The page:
Caribou

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That would be pretty easy to make a quilt from old jeans cut into 6 inch squares, but it will take time. This kind of quilt is often tied with yarn, probably best done at the corner of the squares. The back side can be something would go with the top. It could be something with a print in many possibilities of colors. A red bandana print in flannel tied with red yarn would be a good example. I found a denim quilt with a solid red backing with red ties and seams zig-zagged for more durability.

View attachment 22838
Where'd you get a picture of my quilt?
 

MoBookworm1957

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That quilt will be heavy.
I usually do my squares in 4.5 inches- 5.5 inches, random pattern.
Random shades of denim, but I don't tie them.
A good quilter will have the necessary needles for her sewing machine.
When doing denim jean quilts I use double needles usually and go slower than normal because of the weight.
Also use upholstery thread if I have it on hand, otherwise denim weight thread will work.
I try to use flannel as backing on denim quilts as a whole, but have used other fabrics as well.
Good luck with your quilt.
If you decided to do it by hand :
Have good sturdy pair of leather gloves, sharp needles, good sturdy pair of needle nose pliers.
Good luck.
 

Just Cliff

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That quilt will be heavy.
I usually do my squares in 4.5 inches- 5.5 inches, random pattern.
Random shades of denim, but I don't tie them.
A good quilter will have the necessary needles for her sewing machine.
When doing denim jean quilts I use double needles usually and go slower than normal because of the weight.
Also use upholstery thread if I have it on hand, otherwise denim weight thread will work.
I try to use flannel as backing on denim quilts as a whole, but have used other fabrics as well.
Good luck with your quilt.
If you decided to do it by hand :
Have good sturdy pair of leather gloves, sharp needles, good sturdy pair of needle nose pliers.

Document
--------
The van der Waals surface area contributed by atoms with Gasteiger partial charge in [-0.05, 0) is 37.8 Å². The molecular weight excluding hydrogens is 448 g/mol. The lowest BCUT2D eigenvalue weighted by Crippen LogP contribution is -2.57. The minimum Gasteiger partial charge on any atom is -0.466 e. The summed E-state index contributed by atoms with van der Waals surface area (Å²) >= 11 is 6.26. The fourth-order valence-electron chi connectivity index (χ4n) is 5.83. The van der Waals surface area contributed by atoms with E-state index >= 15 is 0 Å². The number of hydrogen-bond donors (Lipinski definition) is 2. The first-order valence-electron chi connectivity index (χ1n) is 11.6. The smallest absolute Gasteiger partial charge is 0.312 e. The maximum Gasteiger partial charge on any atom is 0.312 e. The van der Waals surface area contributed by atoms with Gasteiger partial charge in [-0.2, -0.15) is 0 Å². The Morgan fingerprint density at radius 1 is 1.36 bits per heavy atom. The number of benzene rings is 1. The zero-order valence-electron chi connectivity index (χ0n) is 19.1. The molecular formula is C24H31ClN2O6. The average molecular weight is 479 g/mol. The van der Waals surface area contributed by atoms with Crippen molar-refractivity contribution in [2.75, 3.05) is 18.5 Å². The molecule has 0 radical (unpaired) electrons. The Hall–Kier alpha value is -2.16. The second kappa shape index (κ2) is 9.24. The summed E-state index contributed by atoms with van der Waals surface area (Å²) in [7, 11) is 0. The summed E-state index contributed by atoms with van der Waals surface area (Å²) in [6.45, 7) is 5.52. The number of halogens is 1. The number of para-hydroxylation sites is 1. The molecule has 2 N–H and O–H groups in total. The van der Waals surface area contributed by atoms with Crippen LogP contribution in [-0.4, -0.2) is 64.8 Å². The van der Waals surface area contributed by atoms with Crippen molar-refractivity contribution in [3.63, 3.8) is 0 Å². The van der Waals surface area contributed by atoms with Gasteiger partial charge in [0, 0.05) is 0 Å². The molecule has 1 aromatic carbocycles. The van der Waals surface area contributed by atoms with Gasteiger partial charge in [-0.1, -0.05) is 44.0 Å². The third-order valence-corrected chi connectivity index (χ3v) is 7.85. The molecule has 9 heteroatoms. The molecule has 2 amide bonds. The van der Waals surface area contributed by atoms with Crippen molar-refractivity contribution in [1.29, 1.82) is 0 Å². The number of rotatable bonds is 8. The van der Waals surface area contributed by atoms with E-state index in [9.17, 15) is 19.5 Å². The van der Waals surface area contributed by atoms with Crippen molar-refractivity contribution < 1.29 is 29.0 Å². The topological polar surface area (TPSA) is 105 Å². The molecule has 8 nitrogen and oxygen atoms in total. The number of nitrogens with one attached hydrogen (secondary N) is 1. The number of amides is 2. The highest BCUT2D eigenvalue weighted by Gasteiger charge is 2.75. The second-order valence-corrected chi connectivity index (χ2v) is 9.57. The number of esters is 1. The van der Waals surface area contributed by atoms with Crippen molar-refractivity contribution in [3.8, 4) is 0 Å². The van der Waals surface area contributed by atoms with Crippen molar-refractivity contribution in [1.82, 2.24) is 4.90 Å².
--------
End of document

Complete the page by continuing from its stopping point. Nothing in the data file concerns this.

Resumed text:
Good luck.
So... Where should I send the denim?
 

Weedygarden

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I saw one of these at the Yoder Quilt auction last year, went for $75.00. Another auction going on the end of this month. I thought the $75 was cheap. It had denim squares and yarn tie offs, and the backing was a solid material. Queen sized.
That is a great price, IMHO for a hand made quilt. Now for the cheap stuff made in some other country on an assembly line, well, that is another story.
 

LadyLocust

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@Just Cliff If you stop in at your local quilt shop, they should be able to let you know if there is someone who would be willing to do that for you. Denim is difficult to work with so the more you have ready, the more economical it will be. You might have the squares cut into 6.5" squares (precise.). For the backing, if the fabric is 45", you'll need about 10.5 yards. You will need extra for binding. (Price could be between $7-$18/yd.). Regular cotton or flannel would be your most common choices for backing. The batting comes 90" wide so you will need about twice the length of the quilt. It is usually $10-12 per yard but there are often coupons for half off at certain chain stores. I would use cotton quilting thread as opposed to regular sewing thread. It will be stronger. Prices of fabrics vary depending upon quality and area (like anything else.)
A queen quilt is usually a 102" square so you will need 289 squares of denim.
*If your quilt shop isn't helpful, you might try calling your local extension office.
Hope that helps.